Second stanza:

The song has turned to a lament and the singer invites the inhabitants of Jerusalem and the whole population of Judah to become a jury of judges. They must judge between the vineyard and the Lord who created it. What could have been done that was not done in order to ensure a glorious harvest? Surely the expectation of plenty was not misplaced? Yet the yield was wild grapes.

Third stanza:

The fate of the unproductive vineyard is spelled out in a stanza of hammer blows of I will, undone: the verdict is decisive:

I will remove the hedge. I will, on and on, until the vineyard is

It will be utterly obliterated. I will break down the wall, the first line of defence of any city, so that the inhabitants of Jerusalem will stand naked before enemies. Every edifice will be trampled down: I will make it a wasteland. There will be no repair, no new planting: It will not be pruned or hoed; briers and thorns will spring up. There will be no reviving rain: I will also command the clouds to rain no more.

Fourth stanza:

All is revealed. For the vineyard that has been created by the Lord of Hosts is the House of Israel. The Lord looked for justice and the harvest was injustice and unrighteousness. The devastating outcome of the Lord’s good planting is expressed in a series of puns that is beyond English translation. The Lord expected a great harvest from such careful planting. God looked for mïspāț (justice) but instead what was yielded was mįśpāh (bloodshed).

If the message of the song is that humanity brings judgement upon itself, how is a congregation moved to hear the song so as to be led to examination of conscience?How may the reading be proclaimed so that repentance is done, a firm purpose of amendment made, and the world is transformed? Can Isaiah’s words become the Word of the Lord in our days?

The purpose of dissecting the poem of Isaiah in this way is to illustrate how important is the ministry of proclamation in our celebration of Mass. The server carries a candle from the altar to the lectern and back again to the altar at the conclusion of the Word of the Lord. In this way the presence of the Lord in the Word and the Presence in the bread and the cup is proclaimed. There are not two presences. There is one Presence, given to us in words and given to us in bread and wine. So it is that those women and men who proclaim the Word must be aware that they are instruments of consecration, ministers who speak the Word of the Lord in unity with the consecration of the bread and the wine. Word and Sacrament are one, a visitation of divine Presence to challenge those who hear to become proclaimers of God’s ways to the world.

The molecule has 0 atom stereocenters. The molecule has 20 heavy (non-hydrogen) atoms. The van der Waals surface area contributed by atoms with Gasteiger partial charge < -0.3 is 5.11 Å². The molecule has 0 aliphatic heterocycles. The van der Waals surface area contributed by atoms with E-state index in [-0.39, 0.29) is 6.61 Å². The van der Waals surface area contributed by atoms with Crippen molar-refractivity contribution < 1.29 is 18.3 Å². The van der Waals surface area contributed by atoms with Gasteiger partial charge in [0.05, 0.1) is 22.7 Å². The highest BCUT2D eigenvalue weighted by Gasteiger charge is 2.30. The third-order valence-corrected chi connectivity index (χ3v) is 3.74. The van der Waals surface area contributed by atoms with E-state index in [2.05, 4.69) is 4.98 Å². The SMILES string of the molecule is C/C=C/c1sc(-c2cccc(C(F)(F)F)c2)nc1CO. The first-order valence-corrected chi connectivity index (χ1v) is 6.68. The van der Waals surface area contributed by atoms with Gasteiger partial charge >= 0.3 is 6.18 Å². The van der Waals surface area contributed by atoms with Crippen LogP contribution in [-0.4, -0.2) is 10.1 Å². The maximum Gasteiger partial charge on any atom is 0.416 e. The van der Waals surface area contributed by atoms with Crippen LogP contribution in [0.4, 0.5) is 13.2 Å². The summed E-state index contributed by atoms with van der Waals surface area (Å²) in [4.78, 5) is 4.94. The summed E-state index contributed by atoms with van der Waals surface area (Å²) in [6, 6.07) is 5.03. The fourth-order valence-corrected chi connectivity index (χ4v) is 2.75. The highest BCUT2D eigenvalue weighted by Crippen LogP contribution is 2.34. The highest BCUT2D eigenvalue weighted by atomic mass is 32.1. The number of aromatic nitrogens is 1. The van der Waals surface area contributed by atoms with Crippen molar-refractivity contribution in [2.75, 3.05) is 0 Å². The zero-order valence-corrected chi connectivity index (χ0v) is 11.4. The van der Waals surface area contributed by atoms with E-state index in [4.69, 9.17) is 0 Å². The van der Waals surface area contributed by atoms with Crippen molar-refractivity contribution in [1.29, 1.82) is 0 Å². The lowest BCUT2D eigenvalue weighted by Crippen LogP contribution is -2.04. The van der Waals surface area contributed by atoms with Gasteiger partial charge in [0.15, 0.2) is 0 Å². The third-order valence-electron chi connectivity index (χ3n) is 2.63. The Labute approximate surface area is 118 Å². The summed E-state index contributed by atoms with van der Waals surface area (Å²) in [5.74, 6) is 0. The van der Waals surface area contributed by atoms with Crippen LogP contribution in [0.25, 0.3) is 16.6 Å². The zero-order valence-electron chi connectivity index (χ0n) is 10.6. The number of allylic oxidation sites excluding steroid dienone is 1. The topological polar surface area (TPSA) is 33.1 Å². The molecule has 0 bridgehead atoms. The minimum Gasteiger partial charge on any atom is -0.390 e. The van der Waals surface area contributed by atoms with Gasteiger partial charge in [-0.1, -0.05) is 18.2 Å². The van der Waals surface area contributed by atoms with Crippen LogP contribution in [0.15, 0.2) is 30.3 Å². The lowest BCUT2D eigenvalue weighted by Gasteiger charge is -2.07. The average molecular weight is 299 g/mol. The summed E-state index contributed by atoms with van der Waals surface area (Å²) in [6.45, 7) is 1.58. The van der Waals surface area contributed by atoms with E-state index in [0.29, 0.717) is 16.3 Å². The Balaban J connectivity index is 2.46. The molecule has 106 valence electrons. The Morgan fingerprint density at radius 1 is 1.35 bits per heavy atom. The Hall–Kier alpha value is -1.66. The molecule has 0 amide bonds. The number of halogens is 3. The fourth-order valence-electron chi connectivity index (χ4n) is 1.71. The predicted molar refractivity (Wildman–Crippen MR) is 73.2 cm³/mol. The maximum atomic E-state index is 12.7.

Responsorial Psalm, Psalm 80:9. 12-16. 19-20. R/. Is 5:7

R/. The vineyard of the Lord of hosts
is the house of Israel.

You brought a vine out of Egypt;
you drove out the nations and planted it.
It sent out its branches to the sea
and its shoots to the River. R/.

Why then have you broken down its walls,
so that all who pass along the way pluck its fruit?
The boar from the forest ravages it,
and all that move in the field feed on it. R/.

Turn again, O God of hosts!
Look down from heaven, and see;
have regard for this vine,
the stock that your right hand planted. R/.

Then we shall not turn back from you;
give us life, and we will call upon your name!
Restore us, O Lord God of hosts!
Let your face shine, that we may be saved. R/.

The vineyard theme is at the heart of the first reading, the Responsorial Psalm, and the Gospel of today. It is an image rich in biblical traditions. Among the prophets images of vines and vineyards are found in Amos, Hosea, Micah, Isaiah, Jeremiah, Ezekiel, Zephaniah, Joel, Haggai, Zechariah. Even Proverbs offers a sad image of a neglected vineyard:

I passed by the field of a sluggard,
by the vineyard of a man lacking sense,
and behold, it was all overgrown with thorns;
the ground was covered with nettles,
and its stone wall was broken down.

Proverbs 24:30

Vines and vineyards turn up eight times in that passionate love song, the Song of Songs. Consider these verses as you ponder today’s Gospel:

Solomon had a vineyard at Baal- hamon;
he let out the vineyard to keepers;
each one was to bring for its fruit a thousand pieces of silver.
My vineyard, my very own, is before me;
you, O Solomon, may have the thousand,
and the keepers of the fruit two hundred.

Song of Songs 8:11-12

The same images are found in Mark, Matthew, Luke, and John. There is a single reference in I Corinthians 9:7 and in Revelation 14:18. It is no wonder that Jesus raised a cup of wine, blessed it, and bid those who walked with him to take and drink.

The biblical vocabulary of plantation is first found in Exodus 15:17 which relates that the people who have been brought out of slavery in Egypt are planted on God’s mountain:

You brought them in and planted them on your own mountain,
the place, O Lord, which you have made for your abode.

Exodus 15:17

The theme is vividly used in a text in Jeremiah:

Yet I planted you a choice vine,
wholly of pure seed.
How then have you turned degenerate
and become a wild vine?

Jeremiah 2:21

In the Hebrew Bible the image of the people planted as a vine in a well-tended vineyard is often positive and full of promise: God’s people will be what God wants them to be:

Your people shall all be righteous;